Hofstra University’s location right outside New York City allows the sustainability studies program to address both urban and suburban sustainability issues. Students can learn about energy, food, and water on Hofstra’s green campus, which includes a campus-wide sustainability officer and a nationally recognized arboretum. On the other hand, students can discuss pollution and environmental justice at internships with national organizations and governmental institutions in Manhattan and beyond. Currently, Hofstra sustainability students are interning at places ranging from a local Long Island organic farm to the Department of Energy. “We have the ability to work individually with students to ensure that they get the experiences that will help them achieve their long-term goals,” says professor Robert Brinkman, director of the program. “We are trying to teach students to be part of the emerging green economy.” The small class sizes and committed faculty at Hofstra provide students with personalized guidance, and the location offers students numerous career opportunities.
George Mason University—Most Community-Oriented
The sustainability studies program at George Mason University, outside Washington, D.C., invites students to “use the campus as a laboratory for learning how humans can live more lightly, gracefully, and justly on the planet,” says Andrew Wingfield, a sustainability studies fellow. Students in the program are able to apply their academic research to numerous campus projects with full support from the university. George Mason has an Office of Sustainability that provides students with learning and internship opportunities, and students from the sustainability studies program have contributed by conducting solid waste audits, scoping out the best roofs for solar panels, launching a green office certification program, and working in the campus vegetable garden. The office also administers an annual $100,000 Patriot Green Fund that finances green projects on campus, and students develop project proposals as part of their program requirements. Students can get even more involved in sustainable campus life by living in the Sustainability Living Learning Community.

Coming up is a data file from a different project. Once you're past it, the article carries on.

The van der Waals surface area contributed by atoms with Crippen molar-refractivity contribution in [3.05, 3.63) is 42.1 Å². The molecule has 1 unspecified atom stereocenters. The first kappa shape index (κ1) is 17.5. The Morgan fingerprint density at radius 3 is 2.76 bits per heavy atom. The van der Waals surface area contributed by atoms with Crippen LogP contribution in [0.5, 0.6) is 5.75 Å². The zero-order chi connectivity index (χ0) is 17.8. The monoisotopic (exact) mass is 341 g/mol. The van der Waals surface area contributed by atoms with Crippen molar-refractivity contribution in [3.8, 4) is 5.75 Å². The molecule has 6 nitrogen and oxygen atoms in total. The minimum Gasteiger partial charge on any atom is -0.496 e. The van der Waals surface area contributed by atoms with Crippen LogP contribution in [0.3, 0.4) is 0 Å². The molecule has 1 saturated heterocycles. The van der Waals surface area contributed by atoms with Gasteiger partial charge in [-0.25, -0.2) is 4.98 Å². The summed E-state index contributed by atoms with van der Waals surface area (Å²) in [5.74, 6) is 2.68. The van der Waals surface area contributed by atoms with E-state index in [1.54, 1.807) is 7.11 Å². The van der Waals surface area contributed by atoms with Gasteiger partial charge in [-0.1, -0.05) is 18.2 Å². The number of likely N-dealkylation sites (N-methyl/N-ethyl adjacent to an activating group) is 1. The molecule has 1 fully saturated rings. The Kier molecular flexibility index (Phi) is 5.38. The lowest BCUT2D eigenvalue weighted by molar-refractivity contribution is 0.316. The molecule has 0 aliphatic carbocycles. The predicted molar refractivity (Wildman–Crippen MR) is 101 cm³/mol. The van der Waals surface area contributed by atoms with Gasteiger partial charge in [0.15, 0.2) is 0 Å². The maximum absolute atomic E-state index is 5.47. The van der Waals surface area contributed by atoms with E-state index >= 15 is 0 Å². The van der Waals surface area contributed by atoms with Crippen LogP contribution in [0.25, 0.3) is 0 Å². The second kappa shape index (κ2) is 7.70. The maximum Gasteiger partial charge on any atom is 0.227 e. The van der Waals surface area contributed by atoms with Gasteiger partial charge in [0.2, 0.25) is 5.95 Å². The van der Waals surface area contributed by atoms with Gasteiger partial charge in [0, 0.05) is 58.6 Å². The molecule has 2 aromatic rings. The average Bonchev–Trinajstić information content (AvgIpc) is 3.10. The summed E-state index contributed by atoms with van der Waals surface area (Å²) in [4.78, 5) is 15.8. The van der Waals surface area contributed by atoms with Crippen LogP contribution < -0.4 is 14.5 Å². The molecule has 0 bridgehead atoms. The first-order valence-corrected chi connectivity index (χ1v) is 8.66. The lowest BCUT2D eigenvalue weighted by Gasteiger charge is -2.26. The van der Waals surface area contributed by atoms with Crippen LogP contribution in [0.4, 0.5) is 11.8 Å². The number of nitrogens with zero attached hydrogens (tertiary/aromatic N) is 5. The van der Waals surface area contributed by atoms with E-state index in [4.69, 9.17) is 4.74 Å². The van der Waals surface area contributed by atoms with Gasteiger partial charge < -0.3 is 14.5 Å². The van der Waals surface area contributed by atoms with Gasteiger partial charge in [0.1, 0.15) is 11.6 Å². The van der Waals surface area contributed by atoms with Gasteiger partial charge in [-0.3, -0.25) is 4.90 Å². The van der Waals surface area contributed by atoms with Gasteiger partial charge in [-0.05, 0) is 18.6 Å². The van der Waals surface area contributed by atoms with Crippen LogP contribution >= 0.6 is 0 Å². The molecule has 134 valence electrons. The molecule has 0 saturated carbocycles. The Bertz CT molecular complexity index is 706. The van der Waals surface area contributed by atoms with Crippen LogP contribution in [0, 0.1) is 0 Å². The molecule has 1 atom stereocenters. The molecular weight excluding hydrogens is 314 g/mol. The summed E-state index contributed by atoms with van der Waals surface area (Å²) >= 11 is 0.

Stony Brook University—Most Variety
Stony Brook University offers a highly interdisciplinary sustainability studies program that brings together faculty from many different fields, including anthropology, women’s studies and geology. The university is a pioneer in sustainability studies, which is composed of five majors, six minors and a fast-track BA-MBA program. In addition to the general major, the program offers more specialized degrees in environmental humanities, ecosystems and human impact, coastal environmental studies, and environmental design, policy and planning. Program director Dr. Heidi Hutner explains that the courses are hands-on and taught by a team including a primatologist and an ocean conservationist. The program also emphasizes making environmental advocacy accessible to the general public. “Students publish their work in science journals, make films, blog and redesign communities,” says Joanne Morici, senior editorial director of external relations. “We also have an environmental film series and lecture series that highlight and feature prominent environmental advocates.” The faculty and lectures inspire students to promote environmental sustainability.
Note: Superlatives, noted in green, are inclusive of the group of schools listed in this article only.
Students farming image courtesy of Shutterstock.